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Red Blood Cell Folate Insufficiency among Nonpregnant Women of Childbearing Age in Guatemala 2009 to 2010: Prevalence and Predicted Neural Tube Defects Risk
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Details:
  • Pubmed ID:
    27010602
  • Pubmed Central ID:
    PMC4947002
  • Description:
    Background

    The World Health Organization recently released recommendations stating that red blood cell (RBC) folate concentrations should be above 400 ng/L (906 nmol/L) for optimal prevention of folate-sensitive neural tube defects (NTDs). The objective of this study was to determine the distribution of folate insufficiency (FI) (<906 nmol/L) and potential risk of NTDs based on RBC folate concentrations among nonpregnant women of child-bearing age in Guatemala.

    Methods

    A national and regional multistage cluster probability survey was completed during 2009 to 2010 among Guatemalan women of child-bearing age 15 to 49 years of age. Demographic and health information and blood samples for RBC folate analyses were collected from 1473 women. Prevalence rate ratios of FI and predicted NTD prevalence were estimated based on RBC folate concentrations comparing subpopulations of interest.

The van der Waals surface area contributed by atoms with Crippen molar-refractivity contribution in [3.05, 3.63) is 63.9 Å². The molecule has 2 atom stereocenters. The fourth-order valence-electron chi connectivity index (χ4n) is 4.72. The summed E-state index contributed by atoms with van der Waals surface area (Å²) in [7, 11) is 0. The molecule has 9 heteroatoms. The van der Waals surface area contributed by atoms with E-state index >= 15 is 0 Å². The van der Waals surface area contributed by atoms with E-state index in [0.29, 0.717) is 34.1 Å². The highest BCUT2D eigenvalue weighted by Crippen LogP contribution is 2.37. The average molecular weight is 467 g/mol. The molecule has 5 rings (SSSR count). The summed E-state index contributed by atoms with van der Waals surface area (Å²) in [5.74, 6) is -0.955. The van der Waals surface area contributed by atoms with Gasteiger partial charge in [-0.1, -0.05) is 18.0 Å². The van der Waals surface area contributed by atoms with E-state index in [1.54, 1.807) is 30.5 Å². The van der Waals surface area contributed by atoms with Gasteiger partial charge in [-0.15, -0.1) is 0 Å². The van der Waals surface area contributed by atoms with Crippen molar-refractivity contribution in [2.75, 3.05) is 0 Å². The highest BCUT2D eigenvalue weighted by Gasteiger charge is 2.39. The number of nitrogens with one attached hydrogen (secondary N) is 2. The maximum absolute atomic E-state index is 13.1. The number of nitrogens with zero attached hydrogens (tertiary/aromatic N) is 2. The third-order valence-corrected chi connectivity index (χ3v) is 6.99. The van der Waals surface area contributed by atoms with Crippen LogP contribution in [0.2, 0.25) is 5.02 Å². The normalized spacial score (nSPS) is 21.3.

Results

    National FI prevalence was 47.2% [95% confidence interval, 43.3–51.1] and showed wide variation by region (18–81%). In all regions, FI prevalence was higher among indigenous (27–89%) than among nonindigenous populations (16–44%). National NTD risk based on RBC folate concentrations was estimated to be 14 per 10,000 live births (95% uncertainty interval, 11.1–18.6) and showed wide regional variation (from 11 NTDS in the Metropolitan region to 26 NTDs per 10,000 live births in the Norte region).

    Conclusion

    FI remains a common problem in populations with limited access to fortified products, specifically rural, low income, and indigenous populations. However, among subpopulations that are most likely to have fortified food, the prevalence of FI is similar to countries with well-established fortification programs.

  • Document Type:
  • Collection(s):
  • Funding:
    CC999999/Intramural CDC HHS/United States
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